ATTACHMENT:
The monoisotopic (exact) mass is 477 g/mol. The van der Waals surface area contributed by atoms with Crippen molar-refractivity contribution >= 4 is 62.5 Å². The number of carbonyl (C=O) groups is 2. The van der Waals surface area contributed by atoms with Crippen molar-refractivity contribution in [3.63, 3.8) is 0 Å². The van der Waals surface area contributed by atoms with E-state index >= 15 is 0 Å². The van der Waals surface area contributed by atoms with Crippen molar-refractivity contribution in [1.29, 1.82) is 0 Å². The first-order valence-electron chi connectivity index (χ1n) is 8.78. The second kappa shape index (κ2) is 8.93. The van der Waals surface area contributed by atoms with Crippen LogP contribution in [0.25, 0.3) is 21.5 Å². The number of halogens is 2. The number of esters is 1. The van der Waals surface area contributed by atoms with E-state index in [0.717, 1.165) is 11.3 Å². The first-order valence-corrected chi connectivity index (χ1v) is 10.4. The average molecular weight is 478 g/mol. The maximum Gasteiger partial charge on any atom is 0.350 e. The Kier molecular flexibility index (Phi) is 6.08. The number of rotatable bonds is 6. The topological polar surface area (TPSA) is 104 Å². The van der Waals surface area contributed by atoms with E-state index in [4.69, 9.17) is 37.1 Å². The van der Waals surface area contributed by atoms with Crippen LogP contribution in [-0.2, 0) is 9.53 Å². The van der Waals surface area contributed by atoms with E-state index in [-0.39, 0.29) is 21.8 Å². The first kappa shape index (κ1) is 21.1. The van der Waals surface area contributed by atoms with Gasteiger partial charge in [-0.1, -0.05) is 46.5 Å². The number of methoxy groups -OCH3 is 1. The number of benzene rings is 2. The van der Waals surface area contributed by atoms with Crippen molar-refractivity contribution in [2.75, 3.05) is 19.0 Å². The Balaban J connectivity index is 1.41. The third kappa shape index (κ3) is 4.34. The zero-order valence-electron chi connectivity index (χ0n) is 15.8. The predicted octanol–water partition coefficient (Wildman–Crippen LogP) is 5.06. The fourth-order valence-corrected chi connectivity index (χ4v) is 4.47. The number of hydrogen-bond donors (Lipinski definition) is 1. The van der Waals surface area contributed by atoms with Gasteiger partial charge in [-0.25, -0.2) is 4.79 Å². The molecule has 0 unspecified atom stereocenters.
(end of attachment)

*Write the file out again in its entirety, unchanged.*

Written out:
The monoisotopic (exact) mass is 477 g/mol. The van der Waals surface area contributed by atoms with Crippen molar-refractivity contribution >= 4 is 62.5 Å². The number of carbonyl (C=O) groups is 2. The van der Waals surface area contributed by atoms with Crippen molar-refractivity contribution in [3.63, 3.8) is 0 Å². The van der Waals surface area contributed by atoms with E-state index >= 15 is 0 Å². The van der Waals surface area contributed by atoms with Crippen molar-refractivity contribution in [1.29, 1.82) is 0 Å². The first-order valence-electron chi connectivity index (χ1n) is 8.78. The second kappa shape index (κ2) is 8.93. The van der Waals surface area contributed by atoms with Crippen LogP contribution in [0.25, 0.3) is 21.5 Å². The number of halogens is 2. The number of esters is 1. The van der Waals surface area contributed by atoms with E-state index in [0.717, 1.165) is 11.3 Å². The first-order valence-corrected chi connectivity index (χ1v) is 10.4. The average molecular weight is 478 g/mol. The maximum Gasteiger partial charge on any atom is 0.350 e. The Kier molecular flexibility index (Phi) is 6.08. The number of rotatable bonds is 6. The topological polar surface area (TPSA) is 104 Å². The van der Waals surface area contributed by atoms with E-state index in [4.69, 9.17) is 37.1 Å². The van der Waals surface area contributed by atoms with Crippen LogP contribution in [-0.2, 0) is 9.53 Å². The van der Waals surface area contributed by atoms with E-state index in [-0.39, 0.29) is 21.8 Å². The first kappa shape index (κ1) is 21.1. The van der Waals surface area contributed by atoms with Gasteiger partial charge in [-0.1, -0.05) is 46.5 Å². The number of methoxy groups -OCH3 is 1. The number of benzene rings is 2. The van der Waals surface area contributed by atoms with Crippen molar-refractivity contribution in [2.75, 3.05) is 19.0 Å². The Balaban J connectivity index is 1.41. The third kappa shape index (κ3) is 4.34. The zero-order valence-electron chi connectivity index (χ0n) is 15.8. The predicted octanol–water partition coefficient (Wildman–Crippen LogP) is 5.06. The fourth-order valence-corrected chi connectivity index (χ4v) is 4.47. The number of hydrogen-bond donors (Lipinski definition) is 1. The van der Waals surface area contributed by atoms with Gasteiger partial charge in [-0.25, -0.2) is 4.79 Å². The molecule has 0 unspecified atom stereocenters.